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Interviews with Political Scientists about their New Books
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New Books in Political Science New Books Network

    • Social Sciences
    • 3.6 • 5 Ratings

Interviews with Political Scientists about their New Books
Support our show by becoming a premium member! https://newbooksnetwork.supportingcast.fm/political-science

    Rachel Z. Friedman, "Probable Justice: Rethinking the Politics of Risk" (U Chicago Press, 2020)

    Rachel Z. Friedman, "Probable Justice: Rethinking the Politics of Risk" (U Chicago Press, 2020)

    The emergence of individual and commercial insurance in Early Modern Europe required an understanding of probability. In Probable Justice: Rethinking the Politics of Risk (U Chicago Press, 2020), Rachel Friedman highlights the political thinking that developed side by side with the advances in statistical methods. By the 20th century, small scale, group insurance had become national programs with profound political implications. Friedman's work traces how what she calls probabilistic social insurance played a key role in the emergence of the modern welfare state. And we discuss where we go from here, post-pandemic, when all insurances systems have been put to the test.
    Daniel Peris is Senior Vice President at Federated Hermes in Pittsburgh. He can be reached at DanielxPeris@gmail.com or via Twitter @HistoryInvestor. His History and Investing blog and Keep Calm & Carry On Investing podcast are at https://strategicdividendinves...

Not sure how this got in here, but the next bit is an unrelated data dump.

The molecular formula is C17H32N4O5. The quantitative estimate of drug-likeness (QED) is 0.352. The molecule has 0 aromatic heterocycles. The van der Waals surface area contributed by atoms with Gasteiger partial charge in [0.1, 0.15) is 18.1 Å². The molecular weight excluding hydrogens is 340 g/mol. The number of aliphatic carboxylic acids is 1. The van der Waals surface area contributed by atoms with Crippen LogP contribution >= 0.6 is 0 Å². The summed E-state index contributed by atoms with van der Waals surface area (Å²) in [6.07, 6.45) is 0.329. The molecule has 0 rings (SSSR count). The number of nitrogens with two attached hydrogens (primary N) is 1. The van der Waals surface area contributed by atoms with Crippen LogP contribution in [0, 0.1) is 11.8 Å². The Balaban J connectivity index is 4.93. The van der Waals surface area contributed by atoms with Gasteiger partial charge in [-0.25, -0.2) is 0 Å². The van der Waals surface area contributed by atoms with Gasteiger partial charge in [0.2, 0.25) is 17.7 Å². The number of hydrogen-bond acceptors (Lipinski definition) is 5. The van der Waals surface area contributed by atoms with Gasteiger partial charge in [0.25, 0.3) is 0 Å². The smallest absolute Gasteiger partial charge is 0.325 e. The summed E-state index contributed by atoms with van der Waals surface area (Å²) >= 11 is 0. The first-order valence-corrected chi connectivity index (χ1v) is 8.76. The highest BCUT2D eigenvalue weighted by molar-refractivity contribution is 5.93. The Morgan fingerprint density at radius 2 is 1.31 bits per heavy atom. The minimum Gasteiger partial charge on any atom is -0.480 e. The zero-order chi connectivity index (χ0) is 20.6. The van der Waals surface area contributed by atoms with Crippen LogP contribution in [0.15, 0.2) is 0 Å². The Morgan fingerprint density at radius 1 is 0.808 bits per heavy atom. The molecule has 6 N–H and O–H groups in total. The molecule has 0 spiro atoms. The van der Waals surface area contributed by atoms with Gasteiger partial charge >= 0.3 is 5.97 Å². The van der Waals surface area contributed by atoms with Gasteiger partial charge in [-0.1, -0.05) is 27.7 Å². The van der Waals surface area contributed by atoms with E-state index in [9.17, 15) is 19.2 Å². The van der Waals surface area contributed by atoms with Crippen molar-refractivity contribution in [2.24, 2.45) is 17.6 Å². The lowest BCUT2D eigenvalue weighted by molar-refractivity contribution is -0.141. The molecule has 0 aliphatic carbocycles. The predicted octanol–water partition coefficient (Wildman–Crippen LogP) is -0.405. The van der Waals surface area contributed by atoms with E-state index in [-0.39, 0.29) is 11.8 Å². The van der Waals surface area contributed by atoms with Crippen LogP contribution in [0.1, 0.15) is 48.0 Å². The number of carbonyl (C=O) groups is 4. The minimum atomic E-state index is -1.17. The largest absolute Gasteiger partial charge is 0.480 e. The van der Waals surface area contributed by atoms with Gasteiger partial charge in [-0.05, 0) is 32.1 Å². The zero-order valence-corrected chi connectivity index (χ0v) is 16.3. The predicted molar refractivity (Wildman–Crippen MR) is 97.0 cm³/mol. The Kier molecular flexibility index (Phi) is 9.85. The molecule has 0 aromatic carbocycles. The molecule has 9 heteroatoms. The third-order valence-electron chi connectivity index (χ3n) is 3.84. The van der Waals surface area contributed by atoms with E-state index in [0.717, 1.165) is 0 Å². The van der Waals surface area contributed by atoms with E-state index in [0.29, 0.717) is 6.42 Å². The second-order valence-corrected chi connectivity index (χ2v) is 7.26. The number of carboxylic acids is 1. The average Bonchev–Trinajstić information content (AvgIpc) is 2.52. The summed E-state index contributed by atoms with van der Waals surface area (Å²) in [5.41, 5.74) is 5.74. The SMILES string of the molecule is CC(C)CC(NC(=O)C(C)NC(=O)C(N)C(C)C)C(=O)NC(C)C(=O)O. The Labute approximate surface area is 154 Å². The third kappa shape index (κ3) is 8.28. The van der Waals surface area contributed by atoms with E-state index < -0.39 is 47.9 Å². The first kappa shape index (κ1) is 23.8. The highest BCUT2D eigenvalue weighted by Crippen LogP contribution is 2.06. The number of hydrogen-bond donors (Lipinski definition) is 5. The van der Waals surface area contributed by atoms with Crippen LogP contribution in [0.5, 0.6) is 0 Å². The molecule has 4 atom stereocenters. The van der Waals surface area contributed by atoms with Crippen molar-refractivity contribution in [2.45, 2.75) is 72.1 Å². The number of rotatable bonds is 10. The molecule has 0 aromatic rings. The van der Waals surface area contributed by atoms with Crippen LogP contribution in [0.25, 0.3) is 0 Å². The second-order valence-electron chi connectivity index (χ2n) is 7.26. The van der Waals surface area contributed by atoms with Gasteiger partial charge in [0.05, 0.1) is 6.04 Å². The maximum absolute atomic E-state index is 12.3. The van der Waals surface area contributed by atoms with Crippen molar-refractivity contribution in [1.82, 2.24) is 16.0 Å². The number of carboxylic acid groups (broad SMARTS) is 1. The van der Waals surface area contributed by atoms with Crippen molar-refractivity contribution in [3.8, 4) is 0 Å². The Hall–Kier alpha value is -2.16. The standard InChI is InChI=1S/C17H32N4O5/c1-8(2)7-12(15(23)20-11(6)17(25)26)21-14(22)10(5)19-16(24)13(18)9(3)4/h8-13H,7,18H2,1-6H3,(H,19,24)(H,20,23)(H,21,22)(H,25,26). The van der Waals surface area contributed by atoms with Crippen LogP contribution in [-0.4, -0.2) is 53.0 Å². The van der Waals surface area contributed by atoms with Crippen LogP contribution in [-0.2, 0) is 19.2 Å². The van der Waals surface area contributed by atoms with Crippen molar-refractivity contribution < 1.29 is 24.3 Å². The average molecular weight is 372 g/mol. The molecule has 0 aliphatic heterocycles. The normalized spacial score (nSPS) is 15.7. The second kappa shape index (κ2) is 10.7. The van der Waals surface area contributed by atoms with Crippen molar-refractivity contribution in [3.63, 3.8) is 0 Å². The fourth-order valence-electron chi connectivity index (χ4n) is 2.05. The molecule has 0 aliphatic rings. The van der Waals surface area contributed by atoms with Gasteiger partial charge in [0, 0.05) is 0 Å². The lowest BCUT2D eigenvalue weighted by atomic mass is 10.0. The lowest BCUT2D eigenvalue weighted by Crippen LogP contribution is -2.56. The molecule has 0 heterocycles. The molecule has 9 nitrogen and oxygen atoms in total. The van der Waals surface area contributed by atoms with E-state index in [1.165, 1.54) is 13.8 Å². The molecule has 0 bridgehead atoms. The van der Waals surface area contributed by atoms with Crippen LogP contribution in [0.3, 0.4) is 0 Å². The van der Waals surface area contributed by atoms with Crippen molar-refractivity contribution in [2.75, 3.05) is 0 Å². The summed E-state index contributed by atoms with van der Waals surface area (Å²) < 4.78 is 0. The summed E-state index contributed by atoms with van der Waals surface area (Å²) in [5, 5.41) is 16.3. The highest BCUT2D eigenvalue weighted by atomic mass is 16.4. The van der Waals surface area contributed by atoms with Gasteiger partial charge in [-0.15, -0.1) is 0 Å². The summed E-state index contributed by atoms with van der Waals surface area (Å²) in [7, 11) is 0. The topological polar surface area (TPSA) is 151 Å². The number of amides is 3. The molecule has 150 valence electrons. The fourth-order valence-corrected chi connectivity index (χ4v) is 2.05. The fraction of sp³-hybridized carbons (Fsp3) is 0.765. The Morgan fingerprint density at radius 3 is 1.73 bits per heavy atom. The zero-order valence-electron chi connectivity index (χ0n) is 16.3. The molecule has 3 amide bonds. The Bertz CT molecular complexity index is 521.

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    • 42 min
    Matthew O. Jackson, "The Human Network: How Your Social Position Determines Your Power, Beliefs, and Behaviors" (Vintage, 2019)

    Matthew O. Jackson, "The Human Network: How Your Social Position Determines Your Power, Beliefs, and Behaviors" (Vintage, 2019)

    Social networks existed and shaped our lives long before Silicon Valley startups made them virtual. For over two decades economist Matthew O. Jackson, a professor at Stanford University, has studied how the shape of networks and our positions within them can affect us. In this interview, he explains how network structures can create poverty traps, exacerbate financial crises, and contribute to political polarization. He also explains how a new awareness of the role of networks has been used to improve financial regulation, promote public health knowledge, and guide vaccination strategy.
    Jackson also discusses how he first began to study networks, previously neglected by economists, and how economists can both learn from and contribute to the exciting cross-disciplinary dialogue among researchers from sociology, math, physics, and other fields.
    Professor Jackson's website provides free access to the chapter on contagion, of particular interest in this time of pandemic. For those who want to learn even more than the book can cover, he offers a free online course on the topic.
    Host Peter Lorentzen is an Associate Professor in the Department of Economics at the University of San Francisco, where he leads a new digital economy-focused Master's program in Applied Economics.
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    • 1 hr 6 min
    Postscript: Biden's First 100 Days

    Postscript: Biden's First 100 Days